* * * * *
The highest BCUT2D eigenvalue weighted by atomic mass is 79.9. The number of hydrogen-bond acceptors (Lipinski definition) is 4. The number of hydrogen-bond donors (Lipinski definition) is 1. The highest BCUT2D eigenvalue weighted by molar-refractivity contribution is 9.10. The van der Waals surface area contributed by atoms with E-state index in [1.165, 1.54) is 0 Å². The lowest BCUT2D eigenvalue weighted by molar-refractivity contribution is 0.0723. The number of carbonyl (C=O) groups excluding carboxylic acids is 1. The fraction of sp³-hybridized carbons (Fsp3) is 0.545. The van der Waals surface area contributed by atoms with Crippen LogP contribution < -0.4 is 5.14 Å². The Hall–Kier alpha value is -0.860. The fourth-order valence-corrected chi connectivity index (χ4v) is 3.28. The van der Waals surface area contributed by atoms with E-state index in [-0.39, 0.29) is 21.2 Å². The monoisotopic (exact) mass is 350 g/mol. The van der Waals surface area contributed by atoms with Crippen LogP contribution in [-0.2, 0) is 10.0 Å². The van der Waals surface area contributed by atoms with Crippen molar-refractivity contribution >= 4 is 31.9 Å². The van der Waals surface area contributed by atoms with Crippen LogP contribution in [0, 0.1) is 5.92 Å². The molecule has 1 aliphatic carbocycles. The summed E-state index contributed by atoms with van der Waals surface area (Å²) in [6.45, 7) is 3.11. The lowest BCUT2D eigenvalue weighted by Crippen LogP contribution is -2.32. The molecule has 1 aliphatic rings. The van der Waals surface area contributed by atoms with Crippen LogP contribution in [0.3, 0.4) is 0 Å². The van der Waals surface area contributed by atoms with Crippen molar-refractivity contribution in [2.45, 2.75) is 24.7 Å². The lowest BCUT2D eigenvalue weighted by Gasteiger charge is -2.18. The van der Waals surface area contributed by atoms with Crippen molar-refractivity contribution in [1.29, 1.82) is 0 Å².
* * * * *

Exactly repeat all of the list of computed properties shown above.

The highest BCUT2D eigenvalue weighted by atomic mass is 79.9. The number of hydrogen-bond acceptors (Lipinski definition) is 4. The number of hydrogen-bond donors (Lipinski definition) is 1. The highest BCUT2D eigenvalue weighted by molar-refractivity contribution is 9.10. The van der Waals surface area contributed by atoms with E-state index in [1.165, 1.54) is 0 Å². The lowest BCUT2D eigenvalue weighted by molar-refractivity contribution is 0.0723. The number of carbonyl (C=O) groups excluding carboxylic acids is 1. The fraction of sp³-hybridized carbons (Fsp3) is 0.545. The van der Waals surface area contributed by atoms with Crippen LogP contribution < -0.4 is 5.14 Å². The Hall–Kier alpha value is -0.860. The fourth-order valence-corrected chi connectivity index (χ4v) is 3.28. The van der Waals surface area contributed by atoms with E-state index in [-0.39, 0.29) is 21.2 Å². The monoisotopic (exact) mass is 350 g/mol. The van der Waals surface area contributed by atoms with Crippen LogP contribution in [-0.2, 0) is 10.0 Å². The van der Waals surface area contributed by atoms with Crippen molar-refractivity contribution >= 4 is 31.9 Å². The van der Waals surface area contributed by atoms with Crippen LogP contribution in [0, 0.1) is 5.92 Å². The molecule has 1 aliphatic carbocycles. The summed E-state index contributed by atoms with van der Waals surface area (Å²) in [6.45, 7) is 3.11. The lowest BCUT2D eigenvalue weighted by Crippen LogP contribution is -2.32. The molecule has 1 aliphatic rings. The van der Waals surface area contributed by atoms with Crippen LogP contribution in [0.3, 0.4) is 0 Å². The van der Waals surface area contributed by atoms with Crippen molar-refractivity contribution in [2.45, 2.75) is 24.7 Å². The lowest BCUT2D eigenvalue weighted by Gasteiger charge is -2.18. The van der Waals surface area contributed by atoms with Crippen molar-refractivity contribution in [1.29, 1.82) is 0 Å².